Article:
Tugboat Workers Strike
For the first time in nearly two decades, tugboat workers are going on strike.
The strike, which is over staffing levels on boats, is a fairly small one. It is against a small company called Kosnac, which has only about a dozen union employees and two boats.
Even so, the union sees the strike, which started on Monday, as important because of the precedent it sets.
“If the union were to agree to a reduction for manning on this company, every other company is going to ask for the same thing,” said Louie Nikolaidis, the general counsel for Local 333 of the Local Marine Division. “They are asking for concessions on safety that the unions can’t accept.”
Kosnac’s company’s president, Veronica Kosnac Raffone, has not yet returned a request for comment.
According to the union, the company wanted to drop deckhand staffing by one person on the boats, and have the engineers pick up some of the deckhand work. “You can’t do it with two deckhands — it’s suicide,” said William Harrigan, the president of the union. “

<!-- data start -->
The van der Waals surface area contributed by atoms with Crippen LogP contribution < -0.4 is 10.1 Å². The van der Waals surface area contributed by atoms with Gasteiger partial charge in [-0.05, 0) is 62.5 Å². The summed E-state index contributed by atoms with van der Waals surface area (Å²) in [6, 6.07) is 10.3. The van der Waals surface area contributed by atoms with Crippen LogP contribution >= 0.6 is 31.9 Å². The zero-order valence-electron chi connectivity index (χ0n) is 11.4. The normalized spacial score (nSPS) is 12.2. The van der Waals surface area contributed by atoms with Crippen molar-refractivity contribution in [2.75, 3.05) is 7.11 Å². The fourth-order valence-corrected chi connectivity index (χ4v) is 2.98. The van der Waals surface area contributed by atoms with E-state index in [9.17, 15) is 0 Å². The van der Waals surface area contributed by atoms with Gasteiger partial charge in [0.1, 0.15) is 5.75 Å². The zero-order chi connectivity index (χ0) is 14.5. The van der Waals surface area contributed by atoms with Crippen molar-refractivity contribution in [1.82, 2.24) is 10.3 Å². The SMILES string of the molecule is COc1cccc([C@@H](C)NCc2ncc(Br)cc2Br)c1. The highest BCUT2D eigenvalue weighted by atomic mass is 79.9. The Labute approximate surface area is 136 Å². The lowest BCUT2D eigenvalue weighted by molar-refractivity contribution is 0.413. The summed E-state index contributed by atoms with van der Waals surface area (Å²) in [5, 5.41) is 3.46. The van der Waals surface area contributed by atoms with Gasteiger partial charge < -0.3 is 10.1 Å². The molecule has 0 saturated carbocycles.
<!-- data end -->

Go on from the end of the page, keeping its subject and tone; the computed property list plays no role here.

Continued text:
They are at skeleton crews as it is.” The company’s two boats are run on 24-hour shifts, he said.
Mr. Harrigan said that the workers, understanding the state of the economy, had agreed to a wage freeze and found other ways to help the company save money — by finding cheaper dental and eye insurance, for example. But they were unwilling to compromise on safety because much of a deck worker’s job involves jumping from barge to barge to tie them together, sometimes in the middle of the night, sometimes in turbulent water. Deckhands have to be well rested or they risk being injured, he said.
Mr. Nikolaidis said, “No other companies operate legally with a lesser manning.”
Tugboat strikes have popped up occasionally in New York City history. In the 1940s, a 12-day tugboat strike nearly brought New York to a standstill because so much was moved by the humble boats. Coal to make electricity and heat buildings was practically exhausted. Food supplies were menaced. Another strike began in 1988 and theoretically lasted seven years, though few if any boats stopped moving, and most union members were back at work before the union officially ended the strike. By that time, highways, pipelines and container ships had displaced much of what tugboats did.